The European Commission will overcome differences among member states to propose a common deposit-insurance system for the euro area by Dec. 31, commission president Jean-Claude Juncker said.
The plans will use national guarantee schemes as a starting point to develop a system of reinsurance, Juncker told the European Parliament in Strasbourg, France, on Wednesday. This would protect households and businesses while stopping short of full mutualization, he said.
“We all saw what happened in Greece during the summer,” he said. “Citizens were, understandably, taking out their savings since they had little trust and confidence in the financial capability of the state to support its banking system. This must change.”
Common deposit insurance is “the missing part of our banking union,” Juncker said. He was referring to efforts to overhaul supervision of lenders in the 19-nation eurozone and break the link between banking woes and sovereign debt struggles that were made in the wake of the crisis that spread from Greece. Details of the proposal will be unveiled in coming weeks, he said.
The EU stopped short of creating a joint system when it last revamped its deposit-insurance rules, due to opposition from Germany and other nations that wanted to keep their banking protection separate from their euro-area counterparts. After bailouts in Cyprus and Greece raised the prospect of losses on insured deposits, the commission and the European Central Bank called for strengthening the existing consumer protection system.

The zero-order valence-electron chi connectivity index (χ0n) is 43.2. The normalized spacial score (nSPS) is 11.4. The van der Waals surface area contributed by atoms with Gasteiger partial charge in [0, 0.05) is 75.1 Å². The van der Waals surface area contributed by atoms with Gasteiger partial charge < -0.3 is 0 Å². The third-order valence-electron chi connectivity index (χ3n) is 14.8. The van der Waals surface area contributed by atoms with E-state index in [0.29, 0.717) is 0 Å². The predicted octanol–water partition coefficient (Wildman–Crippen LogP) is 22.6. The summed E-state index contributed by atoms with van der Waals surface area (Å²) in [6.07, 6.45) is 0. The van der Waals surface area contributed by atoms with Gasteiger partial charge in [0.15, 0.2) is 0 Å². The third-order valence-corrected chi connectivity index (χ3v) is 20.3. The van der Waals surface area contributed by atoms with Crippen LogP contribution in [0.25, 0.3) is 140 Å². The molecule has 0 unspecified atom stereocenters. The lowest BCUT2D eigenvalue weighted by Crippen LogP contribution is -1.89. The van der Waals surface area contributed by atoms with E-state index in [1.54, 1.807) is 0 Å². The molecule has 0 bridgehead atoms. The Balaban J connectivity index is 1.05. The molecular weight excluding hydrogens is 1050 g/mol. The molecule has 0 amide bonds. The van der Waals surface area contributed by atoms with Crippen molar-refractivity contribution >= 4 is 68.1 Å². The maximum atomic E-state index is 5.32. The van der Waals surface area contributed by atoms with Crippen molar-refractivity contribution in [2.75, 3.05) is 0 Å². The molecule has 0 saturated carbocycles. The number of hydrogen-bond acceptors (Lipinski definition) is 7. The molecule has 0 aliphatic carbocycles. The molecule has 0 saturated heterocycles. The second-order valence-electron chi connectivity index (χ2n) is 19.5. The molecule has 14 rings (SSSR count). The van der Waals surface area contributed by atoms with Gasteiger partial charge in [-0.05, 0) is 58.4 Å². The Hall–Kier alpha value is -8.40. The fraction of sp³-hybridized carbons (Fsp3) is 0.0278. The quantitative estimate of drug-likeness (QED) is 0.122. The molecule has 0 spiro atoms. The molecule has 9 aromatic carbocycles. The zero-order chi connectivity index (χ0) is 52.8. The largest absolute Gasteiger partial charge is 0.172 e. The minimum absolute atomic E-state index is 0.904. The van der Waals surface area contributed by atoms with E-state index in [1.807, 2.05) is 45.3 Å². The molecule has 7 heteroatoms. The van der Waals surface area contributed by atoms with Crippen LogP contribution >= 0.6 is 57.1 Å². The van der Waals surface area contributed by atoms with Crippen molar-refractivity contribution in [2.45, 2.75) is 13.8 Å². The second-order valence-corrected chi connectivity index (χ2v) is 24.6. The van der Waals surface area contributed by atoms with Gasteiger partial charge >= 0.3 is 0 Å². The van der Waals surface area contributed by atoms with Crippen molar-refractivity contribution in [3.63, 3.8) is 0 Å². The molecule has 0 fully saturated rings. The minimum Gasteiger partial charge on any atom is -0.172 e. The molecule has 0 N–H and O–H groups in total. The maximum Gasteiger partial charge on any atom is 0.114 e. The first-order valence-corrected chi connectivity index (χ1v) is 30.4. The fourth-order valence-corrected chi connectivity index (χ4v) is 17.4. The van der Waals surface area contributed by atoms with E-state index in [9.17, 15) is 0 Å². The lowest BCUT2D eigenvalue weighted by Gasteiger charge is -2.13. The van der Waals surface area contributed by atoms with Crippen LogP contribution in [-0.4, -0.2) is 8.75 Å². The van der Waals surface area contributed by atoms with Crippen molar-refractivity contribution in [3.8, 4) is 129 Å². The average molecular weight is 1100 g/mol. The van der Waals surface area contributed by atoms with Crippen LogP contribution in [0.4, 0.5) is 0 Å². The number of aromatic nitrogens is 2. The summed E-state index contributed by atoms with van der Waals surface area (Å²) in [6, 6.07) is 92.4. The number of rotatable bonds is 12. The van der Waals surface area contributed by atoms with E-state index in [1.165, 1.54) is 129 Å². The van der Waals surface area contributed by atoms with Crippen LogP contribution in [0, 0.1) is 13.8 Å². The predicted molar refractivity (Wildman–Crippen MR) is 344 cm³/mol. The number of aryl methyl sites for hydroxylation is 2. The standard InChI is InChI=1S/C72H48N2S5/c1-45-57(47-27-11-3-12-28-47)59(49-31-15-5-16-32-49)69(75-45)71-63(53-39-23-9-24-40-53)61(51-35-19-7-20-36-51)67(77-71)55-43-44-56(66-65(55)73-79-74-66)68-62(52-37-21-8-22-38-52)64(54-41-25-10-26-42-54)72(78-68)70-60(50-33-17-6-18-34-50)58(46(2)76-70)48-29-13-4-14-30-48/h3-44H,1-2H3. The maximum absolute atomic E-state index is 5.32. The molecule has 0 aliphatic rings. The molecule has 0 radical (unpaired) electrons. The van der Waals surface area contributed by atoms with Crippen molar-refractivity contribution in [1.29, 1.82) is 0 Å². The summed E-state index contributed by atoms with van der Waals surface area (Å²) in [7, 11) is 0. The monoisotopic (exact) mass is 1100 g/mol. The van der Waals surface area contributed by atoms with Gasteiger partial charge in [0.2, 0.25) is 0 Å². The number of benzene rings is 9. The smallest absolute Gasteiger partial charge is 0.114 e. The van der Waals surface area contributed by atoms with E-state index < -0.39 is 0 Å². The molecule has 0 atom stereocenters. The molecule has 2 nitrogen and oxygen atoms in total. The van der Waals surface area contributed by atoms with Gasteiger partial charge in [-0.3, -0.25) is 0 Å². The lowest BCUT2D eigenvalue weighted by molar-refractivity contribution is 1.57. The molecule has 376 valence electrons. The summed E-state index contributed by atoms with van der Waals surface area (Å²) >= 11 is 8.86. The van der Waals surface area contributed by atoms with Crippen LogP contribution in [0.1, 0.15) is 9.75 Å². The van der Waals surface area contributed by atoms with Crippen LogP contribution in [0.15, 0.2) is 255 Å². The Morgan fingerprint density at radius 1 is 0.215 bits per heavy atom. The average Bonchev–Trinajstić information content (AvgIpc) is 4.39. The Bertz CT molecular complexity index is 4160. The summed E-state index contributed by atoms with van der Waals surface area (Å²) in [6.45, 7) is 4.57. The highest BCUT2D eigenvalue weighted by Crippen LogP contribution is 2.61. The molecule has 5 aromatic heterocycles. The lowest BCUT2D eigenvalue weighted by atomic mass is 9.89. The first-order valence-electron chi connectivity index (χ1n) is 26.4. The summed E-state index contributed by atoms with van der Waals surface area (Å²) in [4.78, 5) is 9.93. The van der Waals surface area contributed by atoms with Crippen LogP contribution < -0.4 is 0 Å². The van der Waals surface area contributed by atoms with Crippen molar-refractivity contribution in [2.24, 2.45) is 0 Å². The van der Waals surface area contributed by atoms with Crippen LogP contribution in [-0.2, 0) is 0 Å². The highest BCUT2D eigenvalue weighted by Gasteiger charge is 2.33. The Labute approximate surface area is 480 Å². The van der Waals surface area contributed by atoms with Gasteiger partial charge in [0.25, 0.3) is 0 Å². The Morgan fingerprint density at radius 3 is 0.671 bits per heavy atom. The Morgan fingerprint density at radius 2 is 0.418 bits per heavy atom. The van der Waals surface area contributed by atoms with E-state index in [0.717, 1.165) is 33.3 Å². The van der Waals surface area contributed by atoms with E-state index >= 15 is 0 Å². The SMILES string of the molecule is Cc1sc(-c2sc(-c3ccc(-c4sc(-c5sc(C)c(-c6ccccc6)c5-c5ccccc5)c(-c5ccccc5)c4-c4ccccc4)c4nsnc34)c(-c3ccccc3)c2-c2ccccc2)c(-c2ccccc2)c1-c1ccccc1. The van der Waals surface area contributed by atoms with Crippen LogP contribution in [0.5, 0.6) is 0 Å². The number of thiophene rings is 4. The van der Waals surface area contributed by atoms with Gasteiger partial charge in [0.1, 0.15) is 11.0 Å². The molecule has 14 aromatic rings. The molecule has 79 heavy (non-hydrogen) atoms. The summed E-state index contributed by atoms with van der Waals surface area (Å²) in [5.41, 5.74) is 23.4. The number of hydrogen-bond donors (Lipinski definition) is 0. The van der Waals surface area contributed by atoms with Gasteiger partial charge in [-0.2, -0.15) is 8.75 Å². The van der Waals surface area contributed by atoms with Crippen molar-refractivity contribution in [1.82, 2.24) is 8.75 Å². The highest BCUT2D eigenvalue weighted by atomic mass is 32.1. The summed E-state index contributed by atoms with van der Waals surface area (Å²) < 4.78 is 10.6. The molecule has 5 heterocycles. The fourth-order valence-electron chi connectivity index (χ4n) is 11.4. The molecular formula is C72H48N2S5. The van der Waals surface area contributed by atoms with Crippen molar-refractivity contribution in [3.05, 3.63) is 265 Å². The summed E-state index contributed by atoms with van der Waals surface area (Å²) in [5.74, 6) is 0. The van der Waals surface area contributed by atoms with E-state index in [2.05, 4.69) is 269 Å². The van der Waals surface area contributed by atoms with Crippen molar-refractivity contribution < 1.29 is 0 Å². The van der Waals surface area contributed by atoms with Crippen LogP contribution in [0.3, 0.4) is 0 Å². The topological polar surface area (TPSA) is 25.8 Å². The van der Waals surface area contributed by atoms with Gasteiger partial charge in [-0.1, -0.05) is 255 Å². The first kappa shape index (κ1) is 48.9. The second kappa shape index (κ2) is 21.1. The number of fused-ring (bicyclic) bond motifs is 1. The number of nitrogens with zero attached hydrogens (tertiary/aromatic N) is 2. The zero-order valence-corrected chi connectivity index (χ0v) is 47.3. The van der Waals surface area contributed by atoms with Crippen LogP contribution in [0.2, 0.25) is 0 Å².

“A more common deposit-guarantee system is urgently needed, and the commission will present a legislative proposal on the first steps towards this before the end of the year,” Juncker said. “I am of course fully aware there is no consensus on this yet.”
Austrian Finance Minister Hans Joerg Schelling said on Tuesday that common deposit insurance is “a singular goal of some” rather than a shared priority. He said talks on the issue should move step by step and he rejected EU President Donald Tusk’s call to tackle the matter more speedily.
Tusk, a co-author with Juncker of the EU’s most recent report on economic and monetary union, said this week that common deposit insurance is possible without changing the EU’s treaties.